There have been other garden posts here before, but this is the first one lacking a decent title. And by decent, I mean smart-ass, obscure, and/or irrelevant.
This is my fourth spring gardening in Olympia, and meteorologists say the region is a month or so behind schedule in terms of warming up. Even without the delay, the climate here allows for snow peas, strawberries, and lettuce on the summer solstice, which has blown my southern mind each and every year. Back in Old Virginny, where 90+ temps have become common even in May, the season for these has long since passed, and green is turning brown.
This shot is from the roof of my house, looking down into the front yard, which loses some grass every year. The road-side bed has wild strawberries, herbs, camas, a saskatoon, and the usual array of weeds, volunteers (as in, weeds I can use), things I cannot remember, and sprouts trying to fight their way through the strawberry blanket. This was the first bed I carved from the lawn.
At the far lower left is a glimpse of the driveway, along which I planted a row of blueberries in year two. The bright green patch has some strawberries that came to me from a neighbor wilted and unhappy late last summer. They're producing well right now, so much that there are some left for me after the kids have their fill. This be also has burgundy shamrocks that I may or may not have planted, spreading into a nice blanket and providing my youngest with an inexhaustible supply of tangy treats. There's also some mint edging, artichokes, bitterroot, oregon grape,...and of course stuff I cannot recall right now.
The stone walkway comes from road cuts all over the state. It has taken years to accumulate. Stonecrop from an island up north is filling in the spaces, and is starting to bloom now. I had creeping thyme, but it gets as ugly and invasive as a neo-conservative after a while, and I ripped it out.
The triangle beyond is mostly new, having been excavated last fall and winter to make room for a meadow full of stuff from east of the Cascades. Violets, lomatiums, sage, blue fescue and other grasses, hawkweed, camas,...and various things that either arrived as seed or stowed away in the roots of something else. Also here: a dwarf Fuji apple, lavendar, more herbs, a dahlia or two, calendula,... I'm not adamant about having a purely native garden. This plot is basically an experiment to see whether the hottest, dryest part of an Olympia yard can sustain things that would be more at home in the sundrenched Columbia plateau.
The far corner has a sickly cherry tree, a garlic patch, and a circle of snowpeas that form a little fort where my young daughter can sit and snack, hiding from traffic driving by. There's also another saskatoon (like the strawberries, transplanted during that brief window of bad transplanting weather last summer, but in this case refusing to fruit as a result) and a mystery blue or huckly berry. Winters squash and cukes are poised in these beds, ready to take over after the garlic is done. There are also onions and some scarlet runner beans just taking hold.
Out in the back 40 the mix of haphazard planting and geometric removals of grass continues. Along the fences are berries. A few fancy black and raspberries that I actually paid for, but also some wild himalayan blackberries that I prune into something like temporary submission, thimbleberries uprooted from logging roads, and mystery berries that were set out for free by the road this spring (but which had so little roots that less than half seem to be surviving).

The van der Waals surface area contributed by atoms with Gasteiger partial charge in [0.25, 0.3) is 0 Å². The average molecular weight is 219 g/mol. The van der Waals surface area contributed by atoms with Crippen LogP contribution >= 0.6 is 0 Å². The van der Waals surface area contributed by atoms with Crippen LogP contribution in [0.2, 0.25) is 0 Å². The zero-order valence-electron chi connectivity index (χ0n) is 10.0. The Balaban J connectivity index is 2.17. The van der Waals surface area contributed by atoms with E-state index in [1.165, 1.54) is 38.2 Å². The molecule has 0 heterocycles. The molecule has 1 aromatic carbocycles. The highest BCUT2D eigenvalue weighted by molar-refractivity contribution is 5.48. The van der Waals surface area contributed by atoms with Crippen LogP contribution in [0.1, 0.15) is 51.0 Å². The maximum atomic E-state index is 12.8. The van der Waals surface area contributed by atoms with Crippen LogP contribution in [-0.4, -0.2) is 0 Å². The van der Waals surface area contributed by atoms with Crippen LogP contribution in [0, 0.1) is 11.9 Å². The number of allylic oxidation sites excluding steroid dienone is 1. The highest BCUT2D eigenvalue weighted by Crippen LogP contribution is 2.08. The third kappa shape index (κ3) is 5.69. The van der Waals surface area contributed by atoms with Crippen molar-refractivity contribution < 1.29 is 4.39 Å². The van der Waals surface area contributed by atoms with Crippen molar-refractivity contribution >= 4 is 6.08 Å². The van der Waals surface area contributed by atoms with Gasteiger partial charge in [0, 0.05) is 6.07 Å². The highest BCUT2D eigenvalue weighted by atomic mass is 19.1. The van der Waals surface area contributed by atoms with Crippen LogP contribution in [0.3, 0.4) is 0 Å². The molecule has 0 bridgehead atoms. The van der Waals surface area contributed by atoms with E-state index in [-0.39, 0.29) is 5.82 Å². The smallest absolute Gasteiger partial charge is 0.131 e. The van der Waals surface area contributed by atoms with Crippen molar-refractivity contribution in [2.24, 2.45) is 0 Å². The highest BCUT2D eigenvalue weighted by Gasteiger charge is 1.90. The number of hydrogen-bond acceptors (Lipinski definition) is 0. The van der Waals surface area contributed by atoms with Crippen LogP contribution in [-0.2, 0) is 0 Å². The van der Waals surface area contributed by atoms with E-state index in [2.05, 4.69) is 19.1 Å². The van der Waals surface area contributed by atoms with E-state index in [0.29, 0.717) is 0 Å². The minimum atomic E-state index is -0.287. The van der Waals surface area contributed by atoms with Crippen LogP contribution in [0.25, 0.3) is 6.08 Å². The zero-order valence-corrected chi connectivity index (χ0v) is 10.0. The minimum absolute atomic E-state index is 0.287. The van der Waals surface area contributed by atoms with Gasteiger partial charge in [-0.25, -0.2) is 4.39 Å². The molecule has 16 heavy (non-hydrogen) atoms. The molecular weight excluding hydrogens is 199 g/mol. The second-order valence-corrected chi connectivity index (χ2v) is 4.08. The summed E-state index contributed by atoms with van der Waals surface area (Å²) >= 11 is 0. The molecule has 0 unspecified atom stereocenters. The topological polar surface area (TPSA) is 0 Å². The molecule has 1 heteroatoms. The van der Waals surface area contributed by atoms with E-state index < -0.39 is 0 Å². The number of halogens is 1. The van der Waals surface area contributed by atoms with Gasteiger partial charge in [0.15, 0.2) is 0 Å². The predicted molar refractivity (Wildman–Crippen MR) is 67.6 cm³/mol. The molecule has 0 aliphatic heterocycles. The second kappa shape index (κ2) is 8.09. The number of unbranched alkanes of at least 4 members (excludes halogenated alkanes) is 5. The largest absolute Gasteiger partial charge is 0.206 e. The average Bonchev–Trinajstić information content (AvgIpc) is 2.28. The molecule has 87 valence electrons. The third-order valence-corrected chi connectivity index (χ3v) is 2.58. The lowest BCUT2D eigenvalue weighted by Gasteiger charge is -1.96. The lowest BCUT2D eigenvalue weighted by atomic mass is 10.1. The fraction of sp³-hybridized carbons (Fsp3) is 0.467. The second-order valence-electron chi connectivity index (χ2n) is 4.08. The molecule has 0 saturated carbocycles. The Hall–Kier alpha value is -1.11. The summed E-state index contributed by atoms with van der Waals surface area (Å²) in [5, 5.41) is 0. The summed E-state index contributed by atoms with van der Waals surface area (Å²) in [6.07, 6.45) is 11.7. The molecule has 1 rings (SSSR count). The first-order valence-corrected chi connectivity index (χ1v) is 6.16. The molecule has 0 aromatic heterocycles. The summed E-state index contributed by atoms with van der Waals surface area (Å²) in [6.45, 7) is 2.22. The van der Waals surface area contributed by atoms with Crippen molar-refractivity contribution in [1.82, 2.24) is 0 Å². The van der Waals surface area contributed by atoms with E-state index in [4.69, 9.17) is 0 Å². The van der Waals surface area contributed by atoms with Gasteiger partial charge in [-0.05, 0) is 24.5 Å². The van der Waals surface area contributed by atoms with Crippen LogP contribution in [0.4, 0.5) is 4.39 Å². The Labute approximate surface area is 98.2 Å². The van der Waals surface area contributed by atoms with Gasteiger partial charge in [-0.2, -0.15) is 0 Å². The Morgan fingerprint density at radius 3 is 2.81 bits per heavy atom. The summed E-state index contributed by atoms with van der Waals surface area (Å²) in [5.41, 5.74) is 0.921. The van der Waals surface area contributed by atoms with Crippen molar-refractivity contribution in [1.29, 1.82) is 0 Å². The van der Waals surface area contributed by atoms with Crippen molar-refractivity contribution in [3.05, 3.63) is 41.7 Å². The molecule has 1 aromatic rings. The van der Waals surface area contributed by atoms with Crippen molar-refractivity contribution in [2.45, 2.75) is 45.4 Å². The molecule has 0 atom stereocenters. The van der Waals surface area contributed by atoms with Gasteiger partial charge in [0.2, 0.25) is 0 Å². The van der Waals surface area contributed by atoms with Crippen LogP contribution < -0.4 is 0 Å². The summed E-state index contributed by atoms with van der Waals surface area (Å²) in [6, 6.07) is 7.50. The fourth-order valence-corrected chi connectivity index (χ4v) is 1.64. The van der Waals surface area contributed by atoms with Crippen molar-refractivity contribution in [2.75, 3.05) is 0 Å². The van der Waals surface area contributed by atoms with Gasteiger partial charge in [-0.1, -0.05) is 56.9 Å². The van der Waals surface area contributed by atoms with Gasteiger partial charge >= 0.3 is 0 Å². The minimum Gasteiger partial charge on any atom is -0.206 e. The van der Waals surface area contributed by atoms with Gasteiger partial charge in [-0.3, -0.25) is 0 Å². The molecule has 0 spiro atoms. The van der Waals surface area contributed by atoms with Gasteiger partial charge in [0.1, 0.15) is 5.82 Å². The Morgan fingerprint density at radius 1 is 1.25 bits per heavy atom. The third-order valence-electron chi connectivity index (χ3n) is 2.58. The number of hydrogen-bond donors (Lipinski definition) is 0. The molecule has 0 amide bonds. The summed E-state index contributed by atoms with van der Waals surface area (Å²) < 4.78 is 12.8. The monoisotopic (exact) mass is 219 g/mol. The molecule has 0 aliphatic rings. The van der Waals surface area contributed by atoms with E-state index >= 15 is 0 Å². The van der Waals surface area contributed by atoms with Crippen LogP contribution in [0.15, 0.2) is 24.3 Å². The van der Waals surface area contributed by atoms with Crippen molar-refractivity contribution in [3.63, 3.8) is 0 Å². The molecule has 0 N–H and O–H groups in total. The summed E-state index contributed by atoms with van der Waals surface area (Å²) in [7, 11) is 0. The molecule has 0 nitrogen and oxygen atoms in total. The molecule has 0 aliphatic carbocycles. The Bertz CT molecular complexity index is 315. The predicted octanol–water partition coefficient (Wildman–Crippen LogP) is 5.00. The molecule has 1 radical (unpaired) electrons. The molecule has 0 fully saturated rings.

It's hard to see, what with the grass that I let grow tall and free, but there are three rectangular beds that are the closest thing I have to a traditional vegetable garden. They are more or less 4 by 12-foot beds, the size I can irrigate with a 25-foot soaker hose. Snap peas are producing heavily in one as onions are finally feeling warm enough to grow. There are radishes just beginning to be ready, beets still a ways away, and carrots only now sprouting their first true leaves. Summer and winter squash are planted, ready to fill in as the earlier crops finish. One bed has a variety of tomatoes. At the north end of each bed, where they won't shade everything else out, are hops. Willamette and/or Cascade planted a couple of years ago, and Fuggles a couple of weeks ago.
The tall stump (footholds cut in it for the girls to reach its perch) is slowly being swallowed by native blackberries that I am experimenting with (a subject you will see here, and probably in future posts). The perimeter of that bed has Quinault strawberries just about to ripen, a native bay, a rosemary bosai'd by the last winter, and mint. Oh, and a lilac, fireweed, iris, and a cool green frog.
Maybe you can spot what's left of the rhubarb in the background, regenerating after harvest. The copse of alder that fills most of the yard has lots more native blackberry, hazelnut (I get withes and bean poles from it, while squirrels and jays hog the nuts), and various woodland plants I've snagged and tranbsplanted. Among these, oceanspray is doing really well, and in a few years should yield some digging sticks (it's other common name is ironwood).
Not shown is a tiny hoop house with tomatoes and lettuce south of the house, and a more ornamental bed along the fence at the north end of the house, with ferns, red and evergreen huckleberries, and the neighbor's rhodies arching above it all. There's another similar one across an isthmus of grass that has shrubs on a tapestry of groundcovers, most all of which is native.
So there you have it, the basic, dull introduction. More like there I have it. I used to keep a garden journal in Virginia (but the dust with a broken computer, I think), and am a little ashamed that it took me this long to get going again. Are you still reading this? Congratulations. All I meant to do was start keeping track of what's growing, where, and when. You are incredibly dedicated.